JP Branch Library gets hot, cold and wet


JP CENTER—The Jamaica Plain Branch Library was forced to close briefly this month when its heating system failed—just one case of conditions that patrons say leave them freezing, boiling or wet in the aging building.

“It is unacceptable that librarians should be expected to go into a facility so cold that your teeth chatter or so hot you’re going to pass out,” said Sam Sherwood, a JP resident and frequent library patron.

“If you’re going to have the building open, you do have to have heat,” said Don Haber, co-chair of Friends of the Jamaica Plain Branch Library.

The library at 12 Sedgwick St. is slated for major renovation and expansion, but that is years away. Library advocates are hoping for more attention on short-term conditions in the meantime.

The backdrop for the discussion is a leadership change at the Boston Public Library (BPL), which reportedly will result in an increased focus on the neighborhood branch libraries.

The JP Branch Library shut down for part of a day earlier this month so the heating system could be fixed, according to BPL spokesperson Mary Bender. She noted that the heating and air conditioning system will be reviewed as part of the eventual renovations.

But the library was cold for more than one day. On a Gazette visit to the library around the time of the repair, this reporter found the building uncomfortably cold even while wearing a coat.

Other parts of the building reportedly were blazing hot.

“The librarian workspace got so hot, they had to open the windows, and it was still unbearably hot,” Sherwood said. Heat was also a problem when the air conditioning failed this summer, he added.

Ceiling leaks were a problem earlier this year, Haber said, adding that one librarian had to leave his desk because water was dripping on his head.

Library employees are barred from speaking to the media. James Morgan, head librarian at the JP Branch, referred questions to the main BPL.

The JP Branch has a total of $8.5 million budgeted for renovation and expansion, including $500,000 for a design phase set to begin in April. Library advocates are hoping for completion by the building’s 100th anniversary in 2011.

But more substantial fixes to the building’s climate control need to happen sooner, Sherwood said, describing the building as “like seeing somebody who has a great suit that has been worn for too many years.”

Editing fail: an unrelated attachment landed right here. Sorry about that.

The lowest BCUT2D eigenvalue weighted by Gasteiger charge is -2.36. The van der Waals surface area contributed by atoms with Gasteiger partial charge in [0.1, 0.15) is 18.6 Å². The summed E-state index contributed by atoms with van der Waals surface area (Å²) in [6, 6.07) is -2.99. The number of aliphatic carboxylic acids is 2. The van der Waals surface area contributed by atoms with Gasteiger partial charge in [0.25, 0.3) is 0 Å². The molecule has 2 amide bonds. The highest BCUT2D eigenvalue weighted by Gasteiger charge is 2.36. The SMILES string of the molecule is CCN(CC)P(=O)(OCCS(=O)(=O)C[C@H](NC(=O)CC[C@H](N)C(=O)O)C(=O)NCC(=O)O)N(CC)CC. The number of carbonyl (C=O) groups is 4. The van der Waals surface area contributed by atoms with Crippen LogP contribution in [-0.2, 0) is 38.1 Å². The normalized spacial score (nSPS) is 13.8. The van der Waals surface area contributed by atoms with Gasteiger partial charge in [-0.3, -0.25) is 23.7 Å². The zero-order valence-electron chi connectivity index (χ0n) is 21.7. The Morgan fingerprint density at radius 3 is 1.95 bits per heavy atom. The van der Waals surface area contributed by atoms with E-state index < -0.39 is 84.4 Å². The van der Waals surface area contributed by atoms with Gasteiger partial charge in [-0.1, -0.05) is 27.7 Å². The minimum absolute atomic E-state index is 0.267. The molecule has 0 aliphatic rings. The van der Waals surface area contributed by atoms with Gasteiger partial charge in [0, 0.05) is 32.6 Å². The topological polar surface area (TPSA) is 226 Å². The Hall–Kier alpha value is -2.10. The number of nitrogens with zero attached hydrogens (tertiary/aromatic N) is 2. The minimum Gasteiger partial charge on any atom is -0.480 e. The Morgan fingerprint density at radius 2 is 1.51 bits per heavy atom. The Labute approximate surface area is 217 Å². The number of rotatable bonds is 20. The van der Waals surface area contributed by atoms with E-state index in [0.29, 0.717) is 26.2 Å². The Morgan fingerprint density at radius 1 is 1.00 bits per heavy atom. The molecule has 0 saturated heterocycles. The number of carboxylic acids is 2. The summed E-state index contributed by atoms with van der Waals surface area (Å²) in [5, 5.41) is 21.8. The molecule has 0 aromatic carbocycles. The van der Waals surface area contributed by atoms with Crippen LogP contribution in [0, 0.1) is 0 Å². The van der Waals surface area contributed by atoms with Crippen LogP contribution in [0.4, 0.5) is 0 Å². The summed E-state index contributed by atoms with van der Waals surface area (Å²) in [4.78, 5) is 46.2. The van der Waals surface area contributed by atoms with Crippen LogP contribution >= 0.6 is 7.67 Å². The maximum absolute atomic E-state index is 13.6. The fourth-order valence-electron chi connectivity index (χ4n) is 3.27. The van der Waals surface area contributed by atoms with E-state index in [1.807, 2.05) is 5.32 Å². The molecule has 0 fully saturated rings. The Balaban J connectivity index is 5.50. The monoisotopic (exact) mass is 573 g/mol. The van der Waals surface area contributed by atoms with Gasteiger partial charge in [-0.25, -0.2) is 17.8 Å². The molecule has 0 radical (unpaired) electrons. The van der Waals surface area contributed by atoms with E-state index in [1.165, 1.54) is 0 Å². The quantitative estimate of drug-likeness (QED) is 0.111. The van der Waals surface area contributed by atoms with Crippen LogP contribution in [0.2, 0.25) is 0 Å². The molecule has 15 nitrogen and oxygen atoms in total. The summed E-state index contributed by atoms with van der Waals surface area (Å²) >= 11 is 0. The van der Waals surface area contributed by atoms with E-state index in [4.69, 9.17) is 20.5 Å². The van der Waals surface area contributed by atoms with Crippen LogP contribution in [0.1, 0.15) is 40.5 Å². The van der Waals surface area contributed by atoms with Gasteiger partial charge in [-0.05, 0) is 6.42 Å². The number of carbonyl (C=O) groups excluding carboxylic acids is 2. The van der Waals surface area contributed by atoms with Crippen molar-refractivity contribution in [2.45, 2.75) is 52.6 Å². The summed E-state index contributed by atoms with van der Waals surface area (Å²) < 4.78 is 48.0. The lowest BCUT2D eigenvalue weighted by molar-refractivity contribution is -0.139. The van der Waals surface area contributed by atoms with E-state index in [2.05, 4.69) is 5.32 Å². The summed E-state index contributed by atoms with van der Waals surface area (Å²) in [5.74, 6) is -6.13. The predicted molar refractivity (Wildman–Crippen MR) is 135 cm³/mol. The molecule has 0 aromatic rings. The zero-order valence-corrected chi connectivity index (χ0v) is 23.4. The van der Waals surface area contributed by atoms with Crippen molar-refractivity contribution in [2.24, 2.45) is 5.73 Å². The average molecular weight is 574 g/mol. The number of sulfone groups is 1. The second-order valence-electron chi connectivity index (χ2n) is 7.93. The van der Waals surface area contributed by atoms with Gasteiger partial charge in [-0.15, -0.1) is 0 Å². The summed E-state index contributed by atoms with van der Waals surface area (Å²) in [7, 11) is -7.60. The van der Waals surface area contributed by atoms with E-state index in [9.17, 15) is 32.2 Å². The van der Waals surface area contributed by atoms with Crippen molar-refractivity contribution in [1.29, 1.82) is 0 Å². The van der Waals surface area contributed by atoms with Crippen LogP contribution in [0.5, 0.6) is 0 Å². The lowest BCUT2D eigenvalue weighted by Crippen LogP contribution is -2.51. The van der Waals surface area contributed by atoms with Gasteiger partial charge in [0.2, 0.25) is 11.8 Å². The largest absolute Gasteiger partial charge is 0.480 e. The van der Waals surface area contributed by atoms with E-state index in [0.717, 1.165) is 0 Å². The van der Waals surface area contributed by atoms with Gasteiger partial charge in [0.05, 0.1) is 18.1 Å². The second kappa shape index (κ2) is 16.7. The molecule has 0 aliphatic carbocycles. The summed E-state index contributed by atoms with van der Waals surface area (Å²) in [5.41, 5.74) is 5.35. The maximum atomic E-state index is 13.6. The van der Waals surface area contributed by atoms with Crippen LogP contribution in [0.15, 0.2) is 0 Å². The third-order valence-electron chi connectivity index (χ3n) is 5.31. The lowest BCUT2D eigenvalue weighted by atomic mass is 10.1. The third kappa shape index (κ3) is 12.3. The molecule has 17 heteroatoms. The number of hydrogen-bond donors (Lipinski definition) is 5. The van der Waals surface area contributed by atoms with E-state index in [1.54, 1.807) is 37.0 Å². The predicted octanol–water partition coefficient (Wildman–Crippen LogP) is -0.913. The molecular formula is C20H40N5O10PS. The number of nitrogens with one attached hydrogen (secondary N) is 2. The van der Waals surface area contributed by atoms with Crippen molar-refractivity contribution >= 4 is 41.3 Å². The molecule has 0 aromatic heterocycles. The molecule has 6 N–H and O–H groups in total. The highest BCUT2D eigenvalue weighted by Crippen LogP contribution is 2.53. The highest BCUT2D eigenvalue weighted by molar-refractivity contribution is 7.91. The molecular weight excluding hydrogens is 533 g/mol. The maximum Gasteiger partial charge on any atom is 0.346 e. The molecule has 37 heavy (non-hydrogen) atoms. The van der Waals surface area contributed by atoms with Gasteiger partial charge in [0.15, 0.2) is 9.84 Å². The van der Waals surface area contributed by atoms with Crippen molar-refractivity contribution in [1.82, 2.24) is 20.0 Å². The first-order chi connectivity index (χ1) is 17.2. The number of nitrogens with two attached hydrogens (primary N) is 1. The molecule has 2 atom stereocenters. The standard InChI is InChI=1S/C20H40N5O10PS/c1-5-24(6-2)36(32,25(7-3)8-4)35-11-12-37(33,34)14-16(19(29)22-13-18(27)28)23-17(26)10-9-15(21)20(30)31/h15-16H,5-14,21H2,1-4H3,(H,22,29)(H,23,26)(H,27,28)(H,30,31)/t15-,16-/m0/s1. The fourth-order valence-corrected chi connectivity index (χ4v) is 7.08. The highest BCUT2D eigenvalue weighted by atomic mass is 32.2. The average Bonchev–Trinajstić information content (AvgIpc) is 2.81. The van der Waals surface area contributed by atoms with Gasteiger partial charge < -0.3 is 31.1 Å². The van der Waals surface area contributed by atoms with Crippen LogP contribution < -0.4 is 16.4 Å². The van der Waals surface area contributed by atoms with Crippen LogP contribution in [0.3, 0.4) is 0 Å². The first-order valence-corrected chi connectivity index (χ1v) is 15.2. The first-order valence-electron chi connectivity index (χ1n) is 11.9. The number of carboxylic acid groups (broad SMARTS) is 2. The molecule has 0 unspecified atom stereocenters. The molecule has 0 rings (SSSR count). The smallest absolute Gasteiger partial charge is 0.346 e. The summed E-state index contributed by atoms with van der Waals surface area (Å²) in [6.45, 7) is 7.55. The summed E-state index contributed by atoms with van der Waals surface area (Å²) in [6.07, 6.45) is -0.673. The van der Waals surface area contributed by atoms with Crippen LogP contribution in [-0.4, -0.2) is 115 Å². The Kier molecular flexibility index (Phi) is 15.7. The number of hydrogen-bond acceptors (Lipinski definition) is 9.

The neighborhood advocacy that secured the renovation funding was focused on long-term thinking rather than a “Band-Aid” approach. But, Haber said, that doesn’t mean that serious short-term fixes should be overlooked.

“If you’re going to keep the building accessible to the public at all, you’re going to have to make some short-term repairs,” he said.

Long-term renovation and expansion of the library has been a battle. After advocates successfully fought for a planning process to begin, former BPL president Bernard Margolis showed up at a meeting last year to abruptly kill the planning, saying there was no money for it.

Mayor Thomas Menino put the planning back on track, but his city budget didn’t fund it, either, until City Councilor John Tobin demanded it.

Margolis and Menino feuded for years and did so once again in the pages of the Boston Globe when the BPL board ousted Margolis on Nov. 13. According to the Globe, Margolis’ post-firing claims that Menino ordered him to hire certain political friends have resulted in a State Ethics Commission investigation of the mayor. In any case, the fate of the branch libraries was a major part of the sniping between the two.

The spin from Menino staff members is that Margolis wanted to kill off branch libraries, while the spin from Margolis is that Menino wouldn’t fund the library system properly.

City officials have said the BPL will now devote more funding to the branches, though it is unclear how that will play out.

“It sounds like the thrust is more focus on neighborhood branches,” Haber said.

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